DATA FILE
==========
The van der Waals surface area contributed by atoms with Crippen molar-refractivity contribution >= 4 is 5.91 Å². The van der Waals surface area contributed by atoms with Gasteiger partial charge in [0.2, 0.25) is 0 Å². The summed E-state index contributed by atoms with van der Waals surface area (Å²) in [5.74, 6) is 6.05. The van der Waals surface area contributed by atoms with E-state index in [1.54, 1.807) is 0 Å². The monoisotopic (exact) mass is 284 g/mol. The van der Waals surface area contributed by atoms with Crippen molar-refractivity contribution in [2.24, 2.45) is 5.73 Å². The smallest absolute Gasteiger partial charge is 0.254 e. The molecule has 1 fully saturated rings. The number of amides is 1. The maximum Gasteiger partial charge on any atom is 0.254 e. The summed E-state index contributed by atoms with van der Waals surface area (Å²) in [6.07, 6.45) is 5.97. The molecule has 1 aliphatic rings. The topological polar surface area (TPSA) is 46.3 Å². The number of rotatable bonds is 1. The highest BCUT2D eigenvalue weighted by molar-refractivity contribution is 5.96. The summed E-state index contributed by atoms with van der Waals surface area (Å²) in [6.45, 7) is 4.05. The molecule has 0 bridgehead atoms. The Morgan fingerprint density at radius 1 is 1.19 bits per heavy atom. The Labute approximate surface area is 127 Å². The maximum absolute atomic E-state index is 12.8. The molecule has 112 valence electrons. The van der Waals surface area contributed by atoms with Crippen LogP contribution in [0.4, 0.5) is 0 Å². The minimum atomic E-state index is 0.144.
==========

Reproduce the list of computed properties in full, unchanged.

The van der Waals surface area contributed by atoms with Crippen molar-refractivity contribution >= 4 is 5.91 Å². The van der Waals surface area contributed by atoms with Gasteiger partial charge in [0.2, 0.25) is 0 Å². The summed E-state index contributed by atoms with van der Waals surface area (Å²) in [5.74, 6) is 6.05. The van der Waals surface area contributed by atoms with E-state index in [1.54, 1.807) is 0 Å². The monoisotopic (exact) mass is 284 g/mol. The van der Waals surface area contributed by atoms with Crippen molar-refractivity contribution in [2.24, 2.45) is 5.73 Å². The smallest absolute Gasteiger partial charge is 0.254 e. The molecule has 1 fully saturated rings. The number of amides is 1. The maximum Gasteiger partial charge on any atom is 0.254 e. The summed E-state index contributed by atoms with van der Waals surface area (Å²) in [6.07, 6.45) is 5.97. The molecule has 1 aliphatic rings. The topological polar surface area (TPSA) is 46.3 Å². The number of rotatable bonds is 1. The highest BCUT2D eigenvalue weighted by molar-refractivity contribution is 5.96. The summed E-state index contributed by atoms with van der Waals surface area (Å²) in [6.45, 7) is 4.05. The molecule has 0 bridgehead atoms. The Morgan fingerprint density at radius 1 is 1.19 bits per heavy atom. The Labute approximate surface area is 127 Å². The maximum absolute atomic E-state index is 12.8. The molecule has 112 valence electrons. The van der Waals surface area contributed by atoms with Crippen LogP contribution in [0.4, 0.5) is 0 Å². The minimum atomic E-state index is 0.144.